Timing is everything in life, and right now it’s particularly fun being principal owner of the Milwaukee Brewers.
Still, suggesting to Mark Attanasio at his team’s sold-out fan festival Sunday this must be about as good as it gets, he decided it best not to gloat.
“You always get nervous about (calling it) an all-time high because there’s nowhere to go then,” Attanasio said with a laugh.
Nevertheless, these are heady days for Attanasio and the Brewers. For the first time, the “Brewers On Deck” event at the Wisconsin Center sold out in advance. After the team came within one victory of the World Series last fall, the buzz continued to grow, warming the hearts of Brewers fans despite the approaching polar vortex.
“Things have gone really well,” Attanasio said after answering questions on stage from those in attendance. “Ninety-six wins (ties) the most we’ve had in franchise history. We’ve got 135 sponsors; things are going pretty well on the business side.
“The experience at Miller Park, with the money we’ve reinvested in the ballpark and the stadium district, is the best it’s ever been.”
To reward the men who led the renaissance, on and off the field, Attanasio recently promoted general manager David Stearns to president of baseball operations and Rick Schlesinger from chief operating officer to president of business operations.
“It felt good to promote them together,” Attanasio said. “I was back here in December to thank our staff for a wonderful season. Only one team wins at the end of the year, so when it ends, it ends sharply. So, I wanted to come back in December and have a staff meeting and thank everybody.
“I keep track of the pulse here. Things are good. It’s our job to try to keep them good for as long as we can. Then, when it’s time to pivot, we’ll pivot.”
Beyond drawing 2.85 million fans in 2018 in MLB’s smallest market, and watching season ticket renewals soar this winter to 98 percent, an unprecedented level, Attanasio recently discovered the passion of fans can be expressed in disapproving fashion. Upon announcing the naming rights for Miller Park had been sold to American Family Insurance, the Brewers experienced something of an uproar from upset fans, many of whom signed a petition to keep the original name.
“Our fans are passionate about our team, passionate about their beer,” Attanasio said. “I love that our fans have passion. I love that they care about our ballpark. I like that a lot more than if they said, ‘Ah, they’re changing the name. Who cares?’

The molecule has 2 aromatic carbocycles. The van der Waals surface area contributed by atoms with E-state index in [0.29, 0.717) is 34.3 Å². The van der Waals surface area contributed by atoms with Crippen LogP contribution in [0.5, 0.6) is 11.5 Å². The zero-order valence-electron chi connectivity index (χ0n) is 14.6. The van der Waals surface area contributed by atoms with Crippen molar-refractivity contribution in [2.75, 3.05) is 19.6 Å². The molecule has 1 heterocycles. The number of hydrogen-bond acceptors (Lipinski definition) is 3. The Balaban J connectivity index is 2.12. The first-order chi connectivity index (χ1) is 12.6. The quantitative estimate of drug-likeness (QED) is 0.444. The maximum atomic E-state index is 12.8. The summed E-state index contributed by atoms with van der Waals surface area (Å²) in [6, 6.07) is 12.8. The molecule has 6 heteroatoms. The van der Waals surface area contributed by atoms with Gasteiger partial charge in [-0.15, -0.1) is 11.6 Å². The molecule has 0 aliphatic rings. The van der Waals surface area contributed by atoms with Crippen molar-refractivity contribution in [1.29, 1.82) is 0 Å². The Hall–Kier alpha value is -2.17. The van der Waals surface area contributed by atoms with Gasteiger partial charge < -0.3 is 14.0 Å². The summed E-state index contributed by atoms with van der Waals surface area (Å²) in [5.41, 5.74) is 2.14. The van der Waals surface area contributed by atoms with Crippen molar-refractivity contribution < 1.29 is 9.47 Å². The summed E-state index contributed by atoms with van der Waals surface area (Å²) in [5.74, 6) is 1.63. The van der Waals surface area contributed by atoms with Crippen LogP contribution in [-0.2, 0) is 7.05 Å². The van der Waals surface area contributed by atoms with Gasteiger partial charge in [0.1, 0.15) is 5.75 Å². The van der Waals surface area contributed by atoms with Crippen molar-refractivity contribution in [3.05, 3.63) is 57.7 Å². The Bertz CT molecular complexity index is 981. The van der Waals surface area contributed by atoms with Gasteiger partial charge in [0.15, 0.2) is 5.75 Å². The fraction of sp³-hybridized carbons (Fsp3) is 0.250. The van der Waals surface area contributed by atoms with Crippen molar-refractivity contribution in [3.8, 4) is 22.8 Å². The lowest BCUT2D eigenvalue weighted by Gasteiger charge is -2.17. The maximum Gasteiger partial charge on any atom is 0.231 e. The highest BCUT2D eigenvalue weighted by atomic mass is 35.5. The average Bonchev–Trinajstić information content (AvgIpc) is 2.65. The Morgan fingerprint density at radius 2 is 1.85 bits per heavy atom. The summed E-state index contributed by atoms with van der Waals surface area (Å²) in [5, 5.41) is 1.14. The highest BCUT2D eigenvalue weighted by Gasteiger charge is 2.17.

“Miller has been a wonderful sponsor for us, and they’re going to continue to be. On an emotional level, I can see why it would resonate with fans to have the Brewers play in Miller Park. It’s been a terrific 20-year run. Things evolve in life, and we humans don’t always like change. But when you do change, sometimes it doesn’t mean it’s better. It’s just different.
“We think it will resonate with our fans every bit as much as it did with Miller Park. We reached out to American Family; they didn’t reach out to us. We’re always looking to optimize our business. American Family has been a (team) sponsor since 2001. They’ve been a company in Wisconsin since 1927. To me, it’s a complete win-win to be able to add American Family as a naming sponsor.
BREWERS: 2019 Schedule
MLB: 2018 Standings
NAMING RIGHTS: American Family Insurance to replace Miller as sponsor
“American Family offered a compelling package to us that we felt we needed to respond to, to continue to deliver the best team on the field we can. We had an opportunity with American Family, right here, right now, and we decided to move forward with it rather than wait until the naming rights expired (in two years).
“It made sense for us to make this deal now and not wait. We might have a different economy then. Everybody is calling for a recession in the next couple of years. I’m not sure that’s going to be the case but if it is, now is a good time to make this deal for the team.”
Attanasio also figured it was a good time to put more money into his team on the field. With 21 players signed for about $113 million, and another $6 million committed to deferred pay and option buyouts, the Brewers figure to open the 2019 season with a payroll beyond $120 million, easily a franchise record. The previous high was $104 million in 2015, before they began stripping the club in a major rebuild.
To show he was serious about going for it again this year, Attanasio gave general manager David Stearns permission to sign the top free-agent catcher on the market, Yasmani Grandal, for $18.25 million guaranteed on a one-year deal, with a mutual option for 2020.
“We’re doing everything we can to compete, right here, right now,” Attanasio said. “The Cubs won 95 games last year. You know you have a special organization when you feel things are not so good when you win 95 games. The Cardinals don’t like being out of the playoff picture, so they added (slugger Paul Goldschmidt and reliever Andrew Miller).
“So, we were not going to sit still. David continues to look at ways to improve the team. We never know when or where that will come. We’re going to try to get better every day from now to Sept. 1, or whenever we can stop adding players.”